products of what is being found, not the initial

  • Suggestions for accessing subjects
  • 1. Maximum variation of participants, example,
    women who attend health services and women who do
    not, different age groups, social and economic
    backgrounds, and so on.
  • 2. Snowball approach and networking each person
    studied is chosen by the previous participant -
    this will show linkages between participants.
    This is sometimes the only way to find and obtain
    a sample of certain population groups, eg, women
    who have been trafficked for prostitution.
  • 3. Extreme cases studying one or more people
    at some extreme. This needs to be included in the
    sample with the average and the opposite.
    This may or may not be possible, but you have to
    seek these people out. There may only be one or
    two people, but you have to include them.

  • 4. Typical case - decide what characterizes
    typical and go and look for them.
  • 5. Unique case very rare combination of things
    usually found by accident.
  • 6. Ideal case perfect situation. if it wont
    work here, it wont work anywhere.

  • It is very important to be able to say how and
    why you sampled in a given manner. So, keep
    detailed field notes on the decisions you made
    about sampling and why you made them. Go into
    detail in the field notes, give examples and the
    reasons for the choices you made.

Informed consent
  • Definition of informed consent consists of the
    elements- information, comprehension, and choice.
  • Country specific laws provide conditions for
    informed consent.
  • Local standards and protocols when conducting
    research with human subjects
  • Oral or written consent
  • Anonymous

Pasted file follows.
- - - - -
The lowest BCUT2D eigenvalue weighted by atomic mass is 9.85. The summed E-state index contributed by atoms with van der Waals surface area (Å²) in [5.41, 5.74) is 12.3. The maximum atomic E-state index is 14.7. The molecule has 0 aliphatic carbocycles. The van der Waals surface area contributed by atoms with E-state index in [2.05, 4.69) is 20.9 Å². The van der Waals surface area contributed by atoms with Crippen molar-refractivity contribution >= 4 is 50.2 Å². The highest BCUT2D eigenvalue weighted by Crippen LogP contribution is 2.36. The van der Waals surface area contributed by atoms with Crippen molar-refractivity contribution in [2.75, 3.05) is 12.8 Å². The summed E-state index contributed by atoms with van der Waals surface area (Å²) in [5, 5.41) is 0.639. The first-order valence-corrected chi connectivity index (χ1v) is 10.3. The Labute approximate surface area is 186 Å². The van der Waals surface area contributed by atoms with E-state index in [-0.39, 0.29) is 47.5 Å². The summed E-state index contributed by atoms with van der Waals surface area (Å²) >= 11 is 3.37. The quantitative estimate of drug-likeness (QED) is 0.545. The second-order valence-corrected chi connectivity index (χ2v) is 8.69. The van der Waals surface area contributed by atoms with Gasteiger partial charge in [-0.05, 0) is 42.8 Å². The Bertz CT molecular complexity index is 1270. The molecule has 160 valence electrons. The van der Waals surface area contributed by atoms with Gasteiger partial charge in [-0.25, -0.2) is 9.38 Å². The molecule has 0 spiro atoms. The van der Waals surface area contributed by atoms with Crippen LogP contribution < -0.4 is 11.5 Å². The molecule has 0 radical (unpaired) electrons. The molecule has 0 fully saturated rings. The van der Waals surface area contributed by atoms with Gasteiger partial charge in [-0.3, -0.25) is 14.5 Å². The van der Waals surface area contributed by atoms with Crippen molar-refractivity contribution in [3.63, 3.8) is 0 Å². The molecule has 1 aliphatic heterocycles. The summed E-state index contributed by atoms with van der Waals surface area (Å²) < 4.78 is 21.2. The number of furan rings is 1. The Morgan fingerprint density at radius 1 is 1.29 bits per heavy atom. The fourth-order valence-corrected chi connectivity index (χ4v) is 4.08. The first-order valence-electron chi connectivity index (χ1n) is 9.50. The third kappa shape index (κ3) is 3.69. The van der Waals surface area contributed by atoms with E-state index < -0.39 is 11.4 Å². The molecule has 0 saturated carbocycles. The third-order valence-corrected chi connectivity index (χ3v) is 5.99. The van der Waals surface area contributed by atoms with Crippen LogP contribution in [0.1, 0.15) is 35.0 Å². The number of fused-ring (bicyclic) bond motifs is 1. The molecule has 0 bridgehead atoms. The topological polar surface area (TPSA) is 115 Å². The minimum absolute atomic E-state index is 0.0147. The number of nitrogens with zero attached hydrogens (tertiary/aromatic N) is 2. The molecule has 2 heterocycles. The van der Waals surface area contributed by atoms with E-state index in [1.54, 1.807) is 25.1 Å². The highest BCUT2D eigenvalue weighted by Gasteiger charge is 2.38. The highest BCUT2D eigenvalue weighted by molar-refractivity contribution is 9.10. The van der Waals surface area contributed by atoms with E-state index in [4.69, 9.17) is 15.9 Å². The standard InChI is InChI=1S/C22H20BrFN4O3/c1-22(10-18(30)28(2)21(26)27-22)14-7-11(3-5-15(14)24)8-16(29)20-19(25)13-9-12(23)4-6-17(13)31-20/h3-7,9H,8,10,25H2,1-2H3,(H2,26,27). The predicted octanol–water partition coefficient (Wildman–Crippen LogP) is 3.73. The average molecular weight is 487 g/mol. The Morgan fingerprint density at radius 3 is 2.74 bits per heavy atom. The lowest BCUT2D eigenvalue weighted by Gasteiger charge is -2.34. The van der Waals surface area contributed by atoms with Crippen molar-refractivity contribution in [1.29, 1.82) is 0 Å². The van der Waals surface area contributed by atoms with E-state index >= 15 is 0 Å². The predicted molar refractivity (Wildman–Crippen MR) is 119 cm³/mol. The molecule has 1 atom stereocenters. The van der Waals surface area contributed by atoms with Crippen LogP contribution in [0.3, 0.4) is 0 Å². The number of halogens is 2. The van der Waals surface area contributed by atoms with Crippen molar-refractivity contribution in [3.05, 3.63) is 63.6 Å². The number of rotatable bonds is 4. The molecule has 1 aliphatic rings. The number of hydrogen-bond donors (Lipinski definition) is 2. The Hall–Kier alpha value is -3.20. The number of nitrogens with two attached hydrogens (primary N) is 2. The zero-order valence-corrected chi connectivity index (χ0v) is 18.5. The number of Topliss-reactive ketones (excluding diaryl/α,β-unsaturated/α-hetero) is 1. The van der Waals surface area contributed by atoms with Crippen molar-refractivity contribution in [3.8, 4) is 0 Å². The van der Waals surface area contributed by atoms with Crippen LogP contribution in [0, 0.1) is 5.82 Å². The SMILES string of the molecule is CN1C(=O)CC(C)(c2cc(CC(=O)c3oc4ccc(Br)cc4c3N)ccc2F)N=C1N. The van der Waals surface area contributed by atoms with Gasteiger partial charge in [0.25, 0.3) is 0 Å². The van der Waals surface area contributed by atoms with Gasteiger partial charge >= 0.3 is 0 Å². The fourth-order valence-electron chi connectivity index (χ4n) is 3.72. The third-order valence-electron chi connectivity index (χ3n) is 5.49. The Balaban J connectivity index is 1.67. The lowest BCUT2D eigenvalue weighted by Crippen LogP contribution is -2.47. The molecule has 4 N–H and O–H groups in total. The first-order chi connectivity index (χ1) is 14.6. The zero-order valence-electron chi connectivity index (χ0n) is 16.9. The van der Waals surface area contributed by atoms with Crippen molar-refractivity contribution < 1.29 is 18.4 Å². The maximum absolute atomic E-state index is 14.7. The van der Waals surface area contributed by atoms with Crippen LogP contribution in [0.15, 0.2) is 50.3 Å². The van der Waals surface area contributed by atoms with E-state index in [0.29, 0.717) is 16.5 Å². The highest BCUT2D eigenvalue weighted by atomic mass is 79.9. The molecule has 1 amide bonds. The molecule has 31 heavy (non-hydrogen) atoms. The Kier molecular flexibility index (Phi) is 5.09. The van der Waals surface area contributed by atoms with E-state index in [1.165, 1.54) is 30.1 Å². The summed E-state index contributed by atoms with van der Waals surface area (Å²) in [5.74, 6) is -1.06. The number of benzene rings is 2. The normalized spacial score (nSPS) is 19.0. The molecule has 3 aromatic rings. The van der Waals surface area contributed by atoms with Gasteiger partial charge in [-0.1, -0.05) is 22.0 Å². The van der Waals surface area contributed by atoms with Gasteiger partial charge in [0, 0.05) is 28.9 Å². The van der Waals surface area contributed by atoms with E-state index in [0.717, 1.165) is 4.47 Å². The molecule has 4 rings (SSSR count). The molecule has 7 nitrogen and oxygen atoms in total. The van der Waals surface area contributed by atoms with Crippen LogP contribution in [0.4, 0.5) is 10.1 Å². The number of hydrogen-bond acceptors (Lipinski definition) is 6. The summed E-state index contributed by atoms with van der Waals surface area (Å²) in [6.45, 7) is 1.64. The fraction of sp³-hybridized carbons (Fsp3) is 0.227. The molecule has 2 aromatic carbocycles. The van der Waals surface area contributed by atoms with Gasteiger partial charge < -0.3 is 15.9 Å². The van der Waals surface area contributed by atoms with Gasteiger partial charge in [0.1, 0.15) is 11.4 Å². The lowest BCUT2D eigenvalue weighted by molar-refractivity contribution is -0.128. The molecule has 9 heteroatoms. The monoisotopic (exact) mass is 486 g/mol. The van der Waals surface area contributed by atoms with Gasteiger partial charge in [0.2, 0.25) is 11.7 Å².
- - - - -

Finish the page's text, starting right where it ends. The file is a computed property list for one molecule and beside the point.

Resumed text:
• Difficulties obtaining informed consent in
    special populations, for example, children and
  • Costs and benefits of obtaining informed consent

Ethical behavior in research
  • Courtesy
  • Respect
  • Empathy
  • Honesty

  • TRIANGULATION involves using a combination of
    methods, researchers, data sources and theories
    in a research project.
  • Outcomes Different results will be obtained by
    using different researchers and different data
  • Methods are not neutral tools that will produce
    the same results regardless of the method.
    Triangulation addresses this problem.

Recording field work data
  • Two types of note-taking
  • Field-notes
  • Interview transcriptions

  • Ideal situation is to write field-notes by hand,
    and at the study site
  • Field-notes can be written in point form at the
    study site and expanded later
  • Field-notes can be typed into the computer later.
  • Many people do not put field-notes into the
    computer, they work from their journal.

Recording Observations in the field
  • Write about actual events
  • Avoid inferences and generalizations
  • Write down detail
  • Describe the obvious
  • Take photographs if you can
  • Describe actions without evaluating
  • Push yourself to get details
  • Write your opinion in separate section
  • When NOTHING is happening record physical
    environment in detail

Practical field-note taking
  • Use large margins on the page. This gives space
    for comments, additional information, evolving
    questions or theories
  • Feel free to draw pictures, diagrams and symbols
  • Write clearly
  • Feel comfortable where you write field-notes

  • You need reliable data FACTS to be able to
  • Qualitative research relies upon carefully
    documented data so that conclusions can be formed

Interview transcriptions
  • Include open-ended questions in the transcription
    (most formed before the interview)
  • Include a large margin on the page for comments,
    quotes, etc.
  • Write clearly
  • Word for word transcription is best
  • Talk and write slowly, if possible
  • If information is not clear, ask the person to
    repeat the information before writing it down
  • Do not summarize information
  • Record your opinion and thoughts (separately)

  • Data about the environment, people, events,
    activities that are under study
  • Traditions and life-ways of people
  • Special locations or events
  • Confirm what has been said or not said
  • Find more key informants
  • Check accuracy of information gained in
    interviews and social mapping
  • Provide information previously unknown
  • Develop relationship with participants
  • Provide additional data

Key points when making observations